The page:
396.1 GE/5–354

Memorandum of Conversation, by the Technical Secretary of the United States Delegation (Van Hollen)1



  • The Secretary
  • The Under Secretary
  • Mr. Robertson
  • Ambassador Johnson
  • Mr. Phleger
  • Mr. Young


  • Guidance on Korea and Indochina Phases of Geneva Conference

Korean Phase

Support for UN—Ambassador Johnson asked the Secretary for guidance on the future of the Korean phase of the Conference, pointing out that all plenary speeches would probably be completed by Wednesday or Thursday3 and that last Saturday’s restricted session had not indicated any flexibility in the Communist position. Although it was hoped that the Allied side would be in a position to put forth a positive position—Plan B—within a short time, it did not appear that there was much likelihood or practicability of continuing the Korean phase for an extended period.

Mr. Robertson said that the Communists would probably press for the “international supervision” of elections in Korea as distinguished from elections under “UN supervision”. He felt it important that we clearly specify to our Allies that we were insistent upon UN supervision, otherwise our Allies would urge us to accept “neutralist” countries as members of a supervisory commission. Ambassador Johnson agreed but pointed out that UN supervision of elections would not necessarily preclude the possibility of the USSR, India, or other similar countries serving on a supervisory commission.

The Secretary stated that we should stand firm on the proposition that the Geneva Conference should not degenerate into a repudiation of the United Nations. Although the Communists would say that the UN had intervened in the war in Korea, that such intervention was outrageous, etc., it was of utmost importance that the UN be upheld. [Page 183] In fact, the issue of the UN and the entire concept of collective security was a much bigger issue at the conference than Korea. Should the conference end with a repudiation of the United Nations, the results could be tragic and actually lead to the end of the UN itself. While the Allies might attempt to derogate from the position of the UN, it was important that the US urge its Allies to continue to give strong support to the UN principle.

General U.S. Position—The Secretary agreed that the U.S. should adhere to a general position which would provide for the holding of all-Korean elections within the framework of the ROK constitution and under UN supervision. He felt we should take this position and stand on it.

Allied Proposal—Pointing out that the French wanted to have each country put up a proposal in its own name with the right of other delegations to comment on or amend such proposals, Mr. Phleger said that it was important that all Allied delegations reach agreement on a single proposal and that they stand together in support of this proposal. With reference to an Allied proposal, the Secretary felt the Communists would reject any supervised elections because of the repercussions of the acceptance of such supervision in Germany. On the question of supervised elections, the Communists would have Germany in mind, while the Allies should keep Indochina in mind.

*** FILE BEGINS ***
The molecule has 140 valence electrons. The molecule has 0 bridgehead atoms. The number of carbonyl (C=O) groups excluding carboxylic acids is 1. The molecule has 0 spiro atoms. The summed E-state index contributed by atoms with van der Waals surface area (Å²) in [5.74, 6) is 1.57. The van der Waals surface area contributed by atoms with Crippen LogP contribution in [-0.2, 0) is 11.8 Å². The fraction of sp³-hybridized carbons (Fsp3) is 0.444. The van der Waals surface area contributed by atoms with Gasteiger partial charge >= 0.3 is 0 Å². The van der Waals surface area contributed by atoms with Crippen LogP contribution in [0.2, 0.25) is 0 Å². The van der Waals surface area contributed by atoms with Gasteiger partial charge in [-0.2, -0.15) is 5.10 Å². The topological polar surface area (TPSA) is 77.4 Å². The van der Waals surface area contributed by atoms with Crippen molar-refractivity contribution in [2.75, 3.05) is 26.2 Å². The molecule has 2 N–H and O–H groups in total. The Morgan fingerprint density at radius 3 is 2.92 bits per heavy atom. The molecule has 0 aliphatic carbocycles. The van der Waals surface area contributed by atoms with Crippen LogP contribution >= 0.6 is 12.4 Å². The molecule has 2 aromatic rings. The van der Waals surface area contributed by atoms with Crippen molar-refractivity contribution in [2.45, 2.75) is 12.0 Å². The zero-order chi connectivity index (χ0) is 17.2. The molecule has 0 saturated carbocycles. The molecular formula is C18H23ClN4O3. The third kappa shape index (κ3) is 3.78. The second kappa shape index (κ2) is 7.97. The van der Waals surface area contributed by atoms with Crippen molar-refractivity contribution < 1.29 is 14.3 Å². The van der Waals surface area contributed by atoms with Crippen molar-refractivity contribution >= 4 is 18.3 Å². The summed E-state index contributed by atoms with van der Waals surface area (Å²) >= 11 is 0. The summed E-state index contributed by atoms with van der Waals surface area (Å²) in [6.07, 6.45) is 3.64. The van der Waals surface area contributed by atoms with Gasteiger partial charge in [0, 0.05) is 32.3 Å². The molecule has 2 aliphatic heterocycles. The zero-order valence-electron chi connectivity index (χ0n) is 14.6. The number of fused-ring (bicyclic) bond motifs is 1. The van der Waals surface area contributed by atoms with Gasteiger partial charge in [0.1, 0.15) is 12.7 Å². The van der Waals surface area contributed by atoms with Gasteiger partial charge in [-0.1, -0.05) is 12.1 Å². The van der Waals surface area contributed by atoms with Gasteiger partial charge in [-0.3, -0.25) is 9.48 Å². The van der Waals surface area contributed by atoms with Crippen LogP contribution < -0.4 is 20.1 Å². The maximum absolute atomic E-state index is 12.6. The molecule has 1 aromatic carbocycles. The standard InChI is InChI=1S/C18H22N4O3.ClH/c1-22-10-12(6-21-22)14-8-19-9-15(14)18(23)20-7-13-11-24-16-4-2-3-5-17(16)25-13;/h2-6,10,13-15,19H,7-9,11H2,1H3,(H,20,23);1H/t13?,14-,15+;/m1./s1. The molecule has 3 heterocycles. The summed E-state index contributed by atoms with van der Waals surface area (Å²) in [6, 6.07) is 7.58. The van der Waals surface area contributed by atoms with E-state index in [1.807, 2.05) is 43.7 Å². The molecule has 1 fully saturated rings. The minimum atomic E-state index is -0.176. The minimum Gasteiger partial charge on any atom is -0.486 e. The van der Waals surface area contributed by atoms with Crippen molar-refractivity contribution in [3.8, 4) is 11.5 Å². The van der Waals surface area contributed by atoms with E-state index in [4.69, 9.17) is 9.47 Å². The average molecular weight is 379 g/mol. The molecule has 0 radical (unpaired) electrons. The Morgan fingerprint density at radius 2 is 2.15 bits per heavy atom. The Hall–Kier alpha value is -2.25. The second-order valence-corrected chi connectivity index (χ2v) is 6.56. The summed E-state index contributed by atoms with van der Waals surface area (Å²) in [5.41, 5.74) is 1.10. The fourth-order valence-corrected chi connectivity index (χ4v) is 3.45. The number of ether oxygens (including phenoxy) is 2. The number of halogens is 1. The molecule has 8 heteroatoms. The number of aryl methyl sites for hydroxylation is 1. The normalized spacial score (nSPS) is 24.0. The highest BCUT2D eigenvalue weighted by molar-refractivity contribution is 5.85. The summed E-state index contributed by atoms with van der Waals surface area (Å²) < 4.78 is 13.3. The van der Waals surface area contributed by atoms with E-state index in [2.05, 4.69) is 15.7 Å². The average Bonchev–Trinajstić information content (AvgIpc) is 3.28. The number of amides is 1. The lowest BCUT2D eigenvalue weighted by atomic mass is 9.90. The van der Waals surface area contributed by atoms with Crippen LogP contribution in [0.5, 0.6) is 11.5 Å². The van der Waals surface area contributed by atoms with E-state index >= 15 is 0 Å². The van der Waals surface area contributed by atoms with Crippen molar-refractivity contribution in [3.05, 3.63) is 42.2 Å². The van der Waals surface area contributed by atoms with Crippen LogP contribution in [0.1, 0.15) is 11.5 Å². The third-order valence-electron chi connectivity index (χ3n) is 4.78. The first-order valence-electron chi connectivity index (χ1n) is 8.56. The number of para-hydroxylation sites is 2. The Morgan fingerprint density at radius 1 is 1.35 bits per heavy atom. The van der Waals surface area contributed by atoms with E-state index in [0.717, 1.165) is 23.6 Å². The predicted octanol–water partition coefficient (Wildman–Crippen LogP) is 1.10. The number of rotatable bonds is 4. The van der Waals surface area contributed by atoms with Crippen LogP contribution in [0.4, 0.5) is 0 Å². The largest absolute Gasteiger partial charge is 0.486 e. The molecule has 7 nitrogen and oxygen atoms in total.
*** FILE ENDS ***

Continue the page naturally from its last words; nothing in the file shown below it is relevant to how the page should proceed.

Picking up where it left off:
Second Phase—Ambassador Johnson explained that when it is apparent that the unification efforts at Geneva had failed, we would be under considerable pressure, particularly from the British, to enter into some type of “second phase” in Korea. The British have in mind (1) a possible withdrawal of troops from their present positions and the establishment of a 40–50 mile buffer zone; (2) a ROK-North Korean transportation and communication arrangement; (3) customs union. Mr. Young added that if reunification failed at Geneva, the British also were thinking in terms of some type of permanent subcommission, composed of the so-called “Big Five” plus the ROK and North Korea, which would be set up following Geneva in order to ameliorate tension between the two sides. It was generally agreed that such attempts to establish a modus vivendi between the ROK and the North Koreans would prove completely unacceptable to the ROK.

Mr. Phleger suggested that rather than say that the Geneva Conference had failed or consider the establishment of a “second phase”, it would be advisable to refer the entire Korean question back to the UN, with an indication that the matter had always been before the UN and was, therefore, simply being sent back to the UN for further consideration.

[Page 184]

[Here follows the remainder of the conversation which dealt with the Indochinese phase of the Conference; for the text, see page 670.]

  1. The source text indicates that Van Hollen was the drafting officer for the memorandum, although he is not listed as being one of the participants.
  2. The meeting must have taken place in the morning of May 3. The minutes of the meeting of 16, cited in footnote 1, infra, indicate that Eden left to bid farewell to Dulles who was leaving Geneva around midday and did not return for the balance of the Conference.
  3. May 5–6.